In review of the literature, there have been two different sets of criteria for the diagnosis of traumatic appendicitis. The first, by Fowler, states that to diagnose traumatic appendicitis, there should be no previous history of appendicitis attacks, the cause of the trauma and mechanism of injury should create a force capable of reaching the appendix, and the effects of trauma should be experienced immediately and merge into that of acute appendicitis. Traumatic lesions of the appendix should be operatively demonstrated and therefore must be superimposed by acute inflammation of the appendix.[9] Ramsook also had similar thoughts and proposed the diagnostic criteria as follows: (1) no history of abdominal pain before trauma, (2) there would be direct and violent blunt force to the abdomen of limited duration, and (3) progressive worsening of signs and symptoms that merge into clinical presentation of appendicitis, confirmed by surgical intervention.[2] According to both Fowler and Ramsook, our patient would fit the criteria of traumatic appendicitis. The jejunal perforation after blunt trauma abdomen can be explained by the following fact. The mechanism of injury ranges from mesenteric laceration due to compression and bowel rupture due to deceleration injury. This affects fixed segments such as the duodenum, duodenojejunal flexure, proximal jejunum, and terminal ileum.

Although rare, trauma continues to be a possible and very interesting cause of appendicitis that deserves to be in the differential diagnosis for the cause of worsening abdominal pain following BAT.

If clinical outlook suggests appendicitis in cases conservatively managed for BAT, physical examinations, abdominal ultrasonography, and/or abdominal computed tomography should be repeated for diagnosis of traumatic appendicitis. This approach will help to protect the patients against the complications of appendicitis that are likely to develop.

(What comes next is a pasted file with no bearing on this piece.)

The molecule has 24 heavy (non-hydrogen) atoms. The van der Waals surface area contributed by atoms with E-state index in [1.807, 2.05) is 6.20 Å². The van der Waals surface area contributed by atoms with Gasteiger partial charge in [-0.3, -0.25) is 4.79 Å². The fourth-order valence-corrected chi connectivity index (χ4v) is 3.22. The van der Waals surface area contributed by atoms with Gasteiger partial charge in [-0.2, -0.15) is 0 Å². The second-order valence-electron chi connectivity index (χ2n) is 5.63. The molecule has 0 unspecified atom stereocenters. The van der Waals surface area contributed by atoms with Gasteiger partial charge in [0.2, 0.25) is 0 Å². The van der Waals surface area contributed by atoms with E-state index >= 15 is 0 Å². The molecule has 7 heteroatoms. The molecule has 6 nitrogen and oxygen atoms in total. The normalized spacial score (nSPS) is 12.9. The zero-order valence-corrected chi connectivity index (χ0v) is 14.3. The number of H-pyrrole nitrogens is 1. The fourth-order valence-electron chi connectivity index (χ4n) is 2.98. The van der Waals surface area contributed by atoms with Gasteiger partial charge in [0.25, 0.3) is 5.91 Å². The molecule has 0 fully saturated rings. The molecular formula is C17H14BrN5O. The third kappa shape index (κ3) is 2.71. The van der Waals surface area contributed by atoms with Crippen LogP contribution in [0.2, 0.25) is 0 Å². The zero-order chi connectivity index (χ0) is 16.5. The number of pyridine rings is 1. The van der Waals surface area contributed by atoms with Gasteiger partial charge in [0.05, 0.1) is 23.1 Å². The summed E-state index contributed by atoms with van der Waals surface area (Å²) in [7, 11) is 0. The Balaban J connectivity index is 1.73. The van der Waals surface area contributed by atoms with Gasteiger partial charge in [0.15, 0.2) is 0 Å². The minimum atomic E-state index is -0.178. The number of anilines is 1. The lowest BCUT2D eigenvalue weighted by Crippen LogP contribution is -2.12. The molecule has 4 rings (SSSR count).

Conclusion Top


Albeit a rare origin, trauma can be a cause for appendicitis as we show in our case study. To make this diagnosis, there are certain criteria that must be met. It should be kept in mind that children managed for severe BAT may develop appendicitis.

Financial support and sponsorship

Nil.

Conflicts of interest

There are no conflicts of interest.



 
  References Top

1.
Toumi Z, Chan A, Hadfield MB, Hulton NR. Systematic review of blunt abdominal trauma as a cause of acute appendicitis. Ann R Coll Surg Engl 2010;92:477-82.  Back to cited text no. 1
    
2.
Fowler RH. The rare incidence of acute appendicitis resulting from external trauma. Ann Surg 1938;107:529-39.  Back to cited text no. 2
    
3.
Serour F, Efrati Y, Klin B, Shikar S, Weinberg M, Vinograd I, et al. Acute appendicitis following abdominal trauma. Arch Surg 1996;131:785-6.  Back to cited text no. 3
    
4.
Sharma AK, Vig S, Neades GT. Seat-belt compression appendicitis. Br J Surg 1995;82:999.  Back to cited text no. 4
    
5.
Diebel LN, Dulchavsky SA, Brown WJ. Splanchnic ischemia and bacterial translocation in the abdominal compartment syndrome. J Trauma 1997;43:852-5.  Back to cited text no. 5
    
6.
Schein M, Klipfel A. Local peritoneal responses in peritonities-clinical scenarios I: Peritoneal compartment responses and its clinical consequences. Sepsis 1999;3:327-34.  Back to cited text no. 6
    
7.
Sullivan KM, Battey PM, Miller JS, McKinnon WM, Skardasis GM. Abdominal compartment syndrome after mesenteric revascularization. J Vasc Surg 2001;34:559-61.  Back to cited text no. 7
    
8.
Saggi BH, Sugerman HJ, Ivatury RR, Bloomfield GL. Abdominal compartment syndrome. J Trauma 1998;45:597-609.  Back to cited text no. 8
    
9.
Ramsook C. Traumatic appendicitis: Fact or fiction? Pediatr Emerg Care 2001;17:264-6.  Back to cited text no. 9
    


    Figures

  [Figure 1], [Figure 2]



 

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   Abstract
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  Discussion